I half expected an impregnable fence at the far end would force us to back-track, but luckily there was space to squeeze through and we were soon back to normal roads, having enjoyed our unscripted little adventure. A bit further on and the new guy surprised us all (really) by announcing he had a puncture. Not Anthony (MIROTY) volunteered to hang back and help with repairs and urged the rest of us to push on to the cafe. It seems the glory seeker’s not banking on being the most improved rider next year, so has already thrown his hat into the ring for the most selfless rider. (He seized the opportunity to cement an early lead in this competition the next day, when he dove out to rescue James III who had become stranded when the seatpost of his new winter bike disintegrated under him.)

The rest of us, truth be told, didn’t need a lot of urging to press on and I led the way to our most nrtherly point, attacking up the last climb to the cafe, only to be pipped at the post by Crazy Legs, who inched past while declaring “a pointless overtake.”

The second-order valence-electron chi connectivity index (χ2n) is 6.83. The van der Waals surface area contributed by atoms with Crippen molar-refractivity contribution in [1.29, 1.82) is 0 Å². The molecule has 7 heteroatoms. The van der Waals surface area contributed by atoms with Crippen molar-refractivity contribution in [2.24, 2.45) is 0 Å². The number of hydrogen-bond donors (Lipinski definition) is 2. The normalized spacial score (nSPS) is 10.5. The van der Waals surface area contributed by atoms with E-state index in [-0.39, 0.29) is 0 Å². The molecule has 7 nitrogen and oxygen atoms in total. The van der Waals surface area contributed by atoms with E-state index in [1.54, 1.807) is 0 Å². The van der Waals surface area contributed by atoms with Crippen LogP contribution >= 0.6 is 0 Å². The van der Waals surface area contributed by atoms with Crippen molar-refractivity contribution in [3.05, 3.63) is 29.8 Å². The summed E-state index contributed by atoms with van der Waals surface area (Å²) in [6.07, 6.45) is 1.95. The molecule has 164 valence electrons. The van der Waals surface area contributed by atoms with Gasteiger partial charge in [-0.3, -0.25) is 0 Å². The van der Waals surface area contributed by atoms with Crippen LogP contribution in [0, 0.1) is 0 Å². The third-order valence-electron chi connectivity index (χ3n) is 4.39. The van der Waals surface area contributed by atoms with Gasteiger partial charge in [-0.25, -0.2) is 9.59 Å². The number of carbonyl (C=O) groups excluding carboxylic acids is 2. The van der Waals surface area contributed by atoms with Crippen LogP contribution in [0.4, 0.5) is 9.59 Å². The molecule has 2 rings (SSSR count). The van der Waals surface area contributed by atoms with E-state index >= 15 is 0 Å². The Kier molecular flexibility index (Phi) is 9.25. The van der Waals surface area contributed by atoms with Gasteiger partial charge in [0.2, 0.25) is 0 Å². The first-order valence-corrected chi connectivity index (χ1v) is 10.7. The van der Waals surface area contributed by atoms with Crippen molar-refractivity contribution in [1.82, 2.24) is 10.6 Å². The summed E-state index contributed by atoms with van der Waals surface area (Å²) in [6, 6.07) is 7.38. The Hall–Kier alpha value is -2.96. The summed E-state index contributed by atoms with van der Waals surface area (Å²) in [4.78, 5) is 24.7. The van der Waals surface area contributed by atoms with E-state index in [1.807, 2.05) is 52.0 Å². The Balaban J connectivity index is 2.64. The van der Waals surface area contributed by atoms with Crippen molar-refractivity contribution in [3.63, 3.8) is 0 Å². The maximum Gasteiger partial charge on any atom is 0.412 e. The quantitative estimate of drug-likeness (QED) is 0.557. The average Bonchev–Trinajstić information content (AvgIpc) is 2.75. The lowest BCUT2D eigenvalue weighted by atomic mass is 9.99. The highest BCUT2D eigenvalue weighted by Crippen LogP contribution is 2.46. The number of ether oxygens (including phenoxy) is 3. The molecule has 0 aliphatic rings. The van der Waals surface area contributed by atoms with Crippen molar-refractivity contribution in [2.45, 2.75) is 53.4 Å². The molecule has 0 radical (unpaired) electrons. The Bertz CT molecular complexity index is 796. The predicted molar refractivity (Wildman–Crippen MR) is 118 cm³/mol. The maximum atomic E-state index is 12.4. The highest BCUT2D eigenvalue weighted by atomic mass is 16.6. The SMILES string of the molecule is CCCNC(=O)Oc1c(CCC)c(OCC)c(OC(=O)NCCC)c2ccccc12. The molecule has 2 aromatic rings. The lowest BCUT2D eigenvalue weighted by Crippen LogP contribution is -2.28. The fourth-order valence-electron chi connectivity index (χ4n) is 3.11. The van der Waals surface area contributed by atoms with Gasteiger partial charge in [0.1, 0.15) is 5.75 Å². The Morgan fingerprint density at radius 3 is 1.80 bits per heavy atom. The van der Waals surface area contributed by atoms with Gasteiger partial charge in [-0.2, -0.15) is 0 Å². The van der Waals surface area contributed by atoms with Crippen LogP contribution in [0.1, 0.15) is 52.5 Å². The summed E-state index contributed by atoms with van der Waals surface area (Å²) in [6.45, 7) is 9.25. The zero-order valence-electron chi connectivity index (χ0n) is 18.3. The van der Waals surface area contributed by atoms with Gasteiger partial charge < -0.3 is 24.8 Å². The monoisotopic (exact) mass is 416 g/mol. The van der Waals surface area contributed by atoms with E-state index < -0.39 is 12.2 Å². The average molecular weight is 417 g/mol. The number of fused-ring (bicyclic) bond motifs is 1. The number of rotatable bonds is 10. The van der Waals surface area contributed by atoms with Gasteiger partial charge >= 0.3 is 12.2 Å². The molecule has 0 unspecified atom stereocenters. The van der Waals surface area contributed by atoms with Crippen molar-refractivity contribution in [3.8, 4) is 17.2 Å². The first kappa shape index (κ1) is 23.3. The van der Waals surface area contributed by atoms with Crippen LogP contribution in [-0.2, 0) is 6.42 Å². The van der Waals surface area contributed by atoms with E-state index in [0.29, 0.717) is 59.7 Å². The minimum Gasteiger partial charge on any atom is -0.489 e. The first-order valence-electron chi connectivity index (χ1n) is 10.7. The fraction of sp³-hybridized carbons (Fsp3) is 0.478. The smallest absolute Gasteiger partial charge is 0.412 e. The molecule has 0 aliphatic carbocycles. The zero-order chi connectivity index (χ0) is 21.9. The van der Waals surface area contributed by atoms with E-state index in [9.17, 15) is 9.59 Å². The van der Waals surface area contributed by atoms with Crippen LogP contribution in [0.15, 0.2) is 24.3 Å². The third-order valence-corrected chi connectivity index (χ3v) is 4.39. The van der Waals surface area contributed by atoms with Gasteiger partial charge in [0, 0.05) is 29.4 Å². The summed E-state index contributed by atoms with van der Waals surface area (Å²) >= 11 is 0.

We both knew there was nothing pointless about it …

In the cafe queue I inadvertently put Carlton off the Victoria Sponge by suggesting it looked more like it contained a layer of ham, rather than jam between the two slabs of sponge. I quickly added that it was just a trick of the light, but too late. The damage had been done.

I went for the Mint Aero traybake, that I think had been specially designed for cyclists as it seemed by size, density and weight to be modelled on a typical Paris-Roubaix pavé. It might have been a better choice for the Cow Ranger, who declared it was a two-scone day and felt the need to double-down on his original order when the first was hoovered up without touching the sides.